War in Ukraine is causing food and fuel crises

"Smaller supplies and higher prices for food mean that the world's poor could be forced to do without,” said WTO Director-General Ngozi Okonjo-Iweala.

Sharply rising commodity prices have been the most immediate economic impact of the Ukraine conflict, the WTO says. The war also threatens supplies of essential goods from Russia and Ukraine, including food, energy and fertilizers.

The halting of grain shipments through Black Sea ports could have “potentially dire consequences” for food security in poor countries, the WTO warns.

New COVID-19 lockdowns in China are also disrupting trade by sea. This could lead to new shortages of raw materials and higher inflation.

Three charts show the key WTO trade statistics.

The outlook for global imports and exports of goods is uncertain.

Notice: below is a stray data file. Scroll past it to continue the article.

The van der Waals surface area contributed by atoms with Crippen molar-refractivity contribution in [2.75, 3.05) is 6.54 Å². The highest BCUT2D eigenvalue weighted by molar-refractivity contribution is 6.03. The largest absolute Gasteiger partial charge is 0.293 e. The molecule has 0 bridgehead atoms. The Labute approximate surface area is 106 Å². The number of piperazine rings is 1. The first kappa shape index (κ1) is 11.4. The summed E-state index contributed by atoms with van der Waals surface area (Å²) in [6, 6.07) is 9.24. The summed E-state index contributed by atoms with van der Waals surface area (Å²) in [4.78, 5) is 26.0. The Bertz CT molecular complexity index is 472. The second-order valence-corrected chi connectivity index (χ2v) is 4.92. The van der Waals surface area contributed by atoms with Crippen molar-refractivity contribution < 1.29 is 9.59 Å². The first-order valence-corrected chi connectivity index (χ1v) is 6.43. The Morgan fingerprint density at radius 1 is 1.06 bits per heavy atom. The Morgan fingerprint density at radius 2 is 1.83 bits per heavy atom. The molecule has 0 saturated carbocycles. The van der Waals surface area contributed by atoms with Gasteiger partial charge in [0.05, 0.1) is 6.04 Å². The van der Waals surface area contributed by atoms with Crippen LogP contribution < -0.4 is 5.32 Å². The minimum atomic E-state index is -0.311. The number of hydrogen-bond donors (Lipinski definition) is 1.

The outlook for global imports and exports of goods is uncertain. Image: WTO

Because of uncertainty over the course of the Ukraine conflict and lack of hard data on its economic impact, WTO economists have used simulations to make “reasonable assumptions” about trade. In chart 1, they explain that growth of world merchandise trade volumes in 2022 “could be as low as 0.5% or as high as 5.5%”.

Different margins of error are shown in the chart as coloured bands.

The projections will be updated in October, or earlier if new data comes in.

In a crisis, the WTO says more trade is needed – not less – so everyone can get essential supplies. It is calling on governments and partner organizations to work together to facilitate trade.

Fuel prices have been rising since before the war in Ukraine.